Snowshoes Designed Specifically for Women

About half of all snowshoers are women, who snowshoe for different reasons: to experience nature outdoors, to exercise with friends and family, for backcountry access, or to have outdoor fun all winter long. The various snowshoe companies have been and continue to cater to this market by delivering a broad selection of women's-specific snowshoe technologies for hiking, backpacking, or backcountry snowboarding and recreation/fitness use that go far beyond just a change in cosmetics.

Tubbs pioneered the development of women's-specific snowshoes in several ways; by offering patented binding technologies that custom fit women's boot sizes and by ergonomically engineering frames that are tapered at the tip and tail to accommodate women's shorter strides. The result is lightweight, comfortable, high-performance snowshoes and many of the other brands have followed suit.

Atlas Snowshoe Company conducted gait studies and biomechanics research to create snowshoes that enable women to hike and run with the most natural stride possible, while making the snowshoes both comfortable and lightweight. The research revealed that women have a greater Q-angle (at the knee where the thigh bone angles in from a woman's wider hips) and abducted gait that create specific issues when snowshoeing. Women also tend to pronate (collapsing arches) pointing to the need for bindings to support the arch of the foot.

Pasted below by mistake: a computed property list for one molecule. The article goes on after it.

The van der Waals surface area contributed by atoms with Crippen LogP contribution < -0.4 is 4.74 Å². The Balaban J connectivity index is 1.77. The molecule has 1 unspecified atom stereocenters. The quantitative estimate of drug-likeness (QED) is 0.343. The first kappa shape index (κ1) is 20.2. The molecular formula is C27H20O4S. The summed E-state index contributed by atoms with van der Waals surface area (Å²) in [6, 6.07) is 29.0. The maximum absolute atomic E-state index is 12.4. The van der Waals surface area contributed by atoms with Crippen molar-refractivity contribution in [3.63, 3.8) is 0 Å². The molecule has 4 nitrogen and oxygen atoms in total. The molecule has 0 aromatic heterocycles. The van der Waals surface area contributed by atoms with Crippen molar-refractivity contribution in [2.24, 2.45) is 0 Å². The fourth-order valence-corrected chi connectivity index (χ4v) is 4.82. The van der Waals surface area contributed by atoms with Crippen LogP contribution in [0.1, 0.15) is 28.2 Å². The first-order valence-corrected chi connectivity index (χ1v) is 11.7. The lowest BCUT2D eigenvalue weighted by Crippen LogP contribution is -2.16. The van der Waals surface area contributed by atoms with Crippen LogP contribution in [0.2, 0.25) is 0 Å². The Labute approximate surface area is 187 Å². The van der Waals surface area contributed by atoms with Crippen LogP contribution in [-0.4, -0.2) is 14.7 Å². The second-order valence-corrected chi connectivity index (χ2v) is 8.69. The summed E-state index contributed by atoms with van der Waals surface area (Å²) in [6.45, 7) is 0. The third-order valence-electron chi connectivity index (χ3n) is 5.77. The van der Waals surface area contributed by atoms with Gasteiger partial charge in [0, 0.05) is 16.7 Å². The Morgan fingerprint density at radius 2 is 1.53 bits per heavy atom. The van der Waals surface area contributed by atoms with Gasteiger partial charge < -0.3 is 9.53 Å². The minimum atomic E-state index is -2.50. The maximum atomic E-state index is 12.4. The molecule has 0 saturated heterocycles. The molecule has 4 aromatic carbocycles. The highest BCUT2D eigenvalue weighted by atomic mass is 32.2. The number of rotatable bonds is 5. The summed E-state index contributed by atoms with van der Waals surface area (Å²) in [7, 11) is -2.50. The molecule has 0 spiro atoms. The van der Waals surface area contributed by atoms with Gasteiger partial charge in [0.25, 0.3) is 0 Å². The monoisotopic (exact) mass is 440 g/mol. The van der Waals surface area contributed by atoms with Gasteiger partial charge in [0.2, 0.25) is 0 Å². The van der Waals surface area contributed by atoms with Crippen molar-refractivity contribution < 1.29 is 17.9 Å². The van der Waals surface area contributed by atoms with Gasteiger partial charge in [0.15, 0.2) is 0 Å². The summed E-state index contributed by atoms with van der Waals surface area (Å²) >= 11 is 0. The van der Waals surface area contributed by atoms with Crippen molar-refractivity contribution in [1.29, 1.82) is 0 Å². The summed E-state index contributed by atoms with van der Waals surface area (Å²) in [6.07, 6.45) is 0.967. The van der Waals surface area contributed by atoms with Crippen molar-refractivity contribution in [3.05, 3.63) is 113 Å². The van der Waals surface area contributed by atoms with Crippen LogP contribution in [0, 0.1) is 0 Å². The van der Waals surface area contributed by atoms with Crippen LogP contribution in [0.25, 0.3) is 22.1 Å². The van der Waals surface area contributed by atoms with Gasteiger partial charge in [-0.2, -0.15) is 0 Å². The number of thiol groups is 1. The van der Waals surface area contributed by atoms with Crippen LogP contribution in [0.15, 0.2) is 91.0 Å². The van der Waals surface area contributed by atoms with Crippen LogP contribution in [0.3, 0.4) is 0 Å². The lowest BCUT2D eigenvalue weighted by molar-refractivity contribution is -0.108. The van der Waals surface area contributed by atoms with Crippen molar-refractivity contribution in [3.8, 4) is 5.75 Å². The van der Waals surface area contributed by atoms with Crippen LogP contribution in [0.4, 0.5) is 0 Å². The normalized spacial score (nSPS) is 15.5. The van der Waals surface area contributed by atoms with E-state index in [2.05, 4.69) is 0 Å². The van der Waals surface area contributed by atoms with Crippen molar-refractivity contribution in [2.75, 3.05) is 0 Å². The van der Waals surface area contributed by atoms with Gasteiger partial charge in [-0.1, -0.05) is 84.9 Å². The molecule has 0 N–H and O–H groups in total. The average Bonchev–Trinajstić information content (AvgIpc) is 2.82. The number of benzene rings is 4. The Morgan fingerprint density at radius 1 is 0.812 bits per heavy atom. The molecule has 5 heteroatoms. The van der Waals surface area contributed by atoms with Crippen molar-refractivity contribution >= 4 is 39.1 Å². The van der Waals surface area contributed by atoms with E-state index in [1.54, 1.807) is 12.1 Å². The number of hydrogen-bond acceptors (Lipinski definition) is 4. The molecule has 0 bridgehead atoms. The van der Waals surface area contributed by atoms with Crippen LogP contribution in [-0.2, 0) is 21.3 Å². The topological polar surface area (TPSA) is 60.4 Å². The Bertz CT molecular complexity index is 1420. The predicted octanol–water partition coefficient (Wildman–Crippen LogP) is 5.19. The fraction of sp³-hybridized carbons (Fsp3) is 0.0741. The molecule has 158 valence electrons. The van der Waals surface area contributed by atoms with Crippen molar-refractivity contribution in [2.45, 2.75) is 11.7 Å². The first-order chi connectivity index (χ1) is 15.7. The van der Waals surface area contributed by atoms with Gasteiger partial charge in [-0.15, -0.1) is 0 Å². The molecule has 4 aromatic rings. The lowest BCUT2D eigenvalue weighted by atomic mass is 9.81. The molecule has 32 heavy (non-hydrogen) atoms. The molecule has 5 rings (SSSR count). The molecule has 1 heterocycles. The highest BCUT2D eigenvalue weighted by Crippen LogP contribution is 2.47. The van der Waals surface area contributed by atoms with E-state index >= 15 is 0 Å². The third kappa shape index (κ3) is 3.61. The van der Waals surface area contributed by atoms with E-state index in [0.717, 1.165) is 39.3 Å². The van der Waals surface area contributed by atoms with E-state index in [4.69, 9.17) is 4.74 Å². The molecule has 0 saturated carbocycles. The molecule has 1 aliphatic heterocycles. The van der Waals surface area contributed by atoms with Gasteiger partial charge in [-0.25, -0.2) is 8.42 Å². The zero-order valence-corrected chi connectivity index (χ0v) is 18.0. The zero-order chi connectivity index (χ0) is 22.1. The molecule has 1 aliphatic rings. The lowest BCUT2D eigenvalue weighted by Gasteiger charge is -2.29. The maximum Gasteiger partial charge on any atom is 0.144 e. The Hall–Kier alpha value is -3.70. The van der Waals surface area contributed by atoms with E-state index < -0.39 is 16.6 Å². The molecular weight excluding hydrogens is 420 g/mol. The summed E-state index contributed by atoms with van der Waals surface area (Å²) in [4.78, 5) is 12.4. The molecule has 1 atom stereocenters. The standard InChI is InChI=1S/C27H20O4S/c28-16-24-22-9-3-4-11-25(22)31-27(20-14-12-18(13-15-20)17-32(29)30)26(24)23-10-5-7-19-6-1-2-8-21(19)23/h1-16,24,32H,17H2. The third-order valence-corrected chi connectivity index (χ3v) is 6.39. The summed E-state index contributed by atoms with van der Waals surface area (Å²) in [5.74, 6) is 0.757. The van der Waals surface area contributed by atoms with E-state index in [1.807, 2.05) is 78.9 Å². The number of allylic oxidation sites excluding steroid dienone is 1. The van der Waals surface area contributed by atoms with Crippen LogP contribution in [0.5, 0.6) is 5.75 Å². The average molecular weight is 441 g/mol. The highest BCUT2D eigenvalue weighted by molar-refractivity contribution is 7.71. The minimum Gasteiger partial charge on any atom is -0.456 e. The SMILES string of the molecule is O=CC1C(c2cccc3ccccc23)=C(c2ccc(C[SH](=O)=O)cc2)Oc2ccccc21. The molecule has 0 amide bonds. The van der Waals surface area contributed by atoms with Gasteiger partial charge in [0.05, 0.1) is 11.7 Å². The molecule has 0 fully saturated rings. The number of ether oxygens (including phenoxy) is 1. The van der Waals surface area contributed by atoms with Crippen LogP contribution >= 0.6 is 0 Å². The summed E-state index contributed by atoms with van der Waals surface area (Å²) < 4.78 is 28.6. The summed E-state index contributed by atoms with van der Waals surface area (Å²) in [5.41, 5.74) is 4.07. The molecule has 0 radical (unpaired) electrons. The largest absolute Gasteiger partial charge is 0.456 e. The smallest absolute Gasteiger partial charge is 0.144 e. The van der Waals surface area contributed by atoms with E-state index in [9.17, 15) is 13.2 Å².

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Snowshoeing may very well be one of winter's greatest pleasures. Lighter, more durable materials, streamlined shapes and easy-to-use bindings combine for more efficient snowshoes that appeal to people at all levels of interest. Snowshoeing, whether running, hiking or walking, is an excellent low-impact winter exercise.

The physical demands of snowshoeing can build up endurance levels and strengthen quadriceps for runners. Climbing in snowshoes works the hip flexors and extensors, crucial muscles for cyclists.

The use of poles gets the upper body moving, lending stability to your stride in variable terrain, steep ascents or descents, and heavier snow. It also helps condition your arm, shoulder and back muscles. Snowshoeing is a great rehabilitative therapy for people suffering from knee or ankle injuries, since there is little or no impact due to the snow's cushioning effect.